meg_thebrave's review against another edition
A very well written autobiography that was both moving and informative. The way Rusesabagina weaves together his story and history with that of his country is incredible and flawless, and it is easy to see the influence of Rwanda in his words. I loved his emphasis on the power words have, how they may be the strongest weapons and tools that we have.
bobobooks's review against another edition
challenging dark emotional inspiring reflective sad tense fast-paced
ginnyh's review against another edition
challenging dark emotional informative reflective sad tense slow-paced
Be prepared that this is a terribly dark corner of history. Growing up a child of the 90s, I feel like I was shielded from the news about Rwanda, and I'm glad this book was so informative. The author is a very brave man!
bluenicorn's review against another edition
It was pretty graphic, but not nearly as much as the movie (Hotel Rwanda). I think it gave me alot more insight into how the whole genocidal situation developed in the first place- the kind of details that are tricky to incorporate into a movie plot. It's just so sad in how pointless and brutal the whole thing was.
lindseypruett's review against another edition
Be careful with this story. Paul Rusesabagina is an incredibly controversial and unpopular character in Rwanda on all sides of the conflict, and not just because he's spoken out against Paul Kagame. Many Rwandese (including victims of the genocide) feel as if he exaggerated his tale in order to paint himself in the best light. For example, the idea that he was able to save lives by bribing the Interahamwe with the contents of a liquor cabinet is ludicrous. Many people believe that he was able to provide safety by carefully choosing who he took in- such as the wealthy Tutsi wives of Hutu commanders. While Rusesabagina saved many lives, nobody really knows what happened in the Milles Collines and it is possible he cannot be taken at his word. If you want accurate and corroborated books that tell the story of the genocide or its aftermath, there are much better choices. Try "We Wish to Inform you that Tomorrow We Will Be Killed With Our Families" or "The Antelope's Strategy."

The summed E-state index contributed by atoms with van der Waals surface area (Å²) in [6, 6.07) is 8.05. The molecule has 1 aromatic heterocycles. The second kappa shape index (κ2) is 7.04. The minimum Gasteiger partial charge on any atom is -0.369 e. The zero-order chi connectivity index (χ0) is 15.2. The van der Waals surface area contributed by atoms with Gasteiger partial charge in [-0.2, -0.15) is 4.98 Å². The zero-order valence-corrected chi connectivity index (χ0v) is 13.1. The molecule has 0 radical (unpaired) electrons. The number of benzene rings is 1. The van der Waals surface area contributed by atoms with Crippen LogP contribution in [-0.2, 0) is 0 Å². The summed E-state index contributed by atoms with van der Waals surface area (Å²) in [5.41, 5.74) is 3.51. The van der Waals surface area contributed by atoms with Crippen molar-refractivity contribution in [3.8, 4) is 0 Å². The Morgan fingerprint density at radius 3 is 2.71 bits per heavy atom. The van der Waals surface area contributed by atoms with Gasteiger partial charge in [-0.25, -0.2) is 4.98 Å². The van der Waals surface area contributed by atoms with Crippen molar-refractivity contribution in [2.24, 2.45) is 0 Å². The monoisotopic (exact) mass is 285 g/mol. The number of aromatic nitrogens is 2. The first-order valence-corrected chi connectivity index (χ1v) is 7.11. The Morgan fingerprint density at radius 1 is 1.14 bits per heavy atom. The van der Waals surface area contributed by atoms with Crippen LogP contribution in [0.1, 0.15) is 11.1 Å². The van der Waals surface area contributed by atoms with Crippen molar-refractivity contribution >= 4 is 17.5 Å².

janiceh's review against another edition
The background information about how the Tutsi and Hutu became a separate race was very interesting, as was the political wrangling, but the actual writing and storytelling was only okay. When I finished the book I looked up what was happening to Paul Rusesabagina now and will be fascinated to follow this story. https://abcnews.go.com/International/jailed-hero-hotel-rwanda-claims-tortured-slaughterhouse-arriving/story?id=77748884
ccastle's review against another edition
I think what is most shocking to me is that something this awful could happen and the whole world could just turn their back and pretend it wasn't happening. Paul Rusesabagina is a true hero and his account on the events that took place during the Rwandan genocide shows that indeed he was scared too but yet he didn't succumb to the evil and continued to work and protect everyone he could through his words. I do recommend seeing the film Hotel Rwanda as well but this book was definitely an astonishing and quick read and I would recommend it to everyone.
barbarabarbara's review against another edition
emotional informative reflective medium-paced
pantsantspants's review against another edition
I read this in high school and it is by far one of my favorite memoirs.
megankhein's review against another edition
paul rusesabagina is pretty incredible. hearing the story of hotel rwanda from the man himself was really interesting. he himself says the movie is accurate, but i still learned a lot of new things about his story.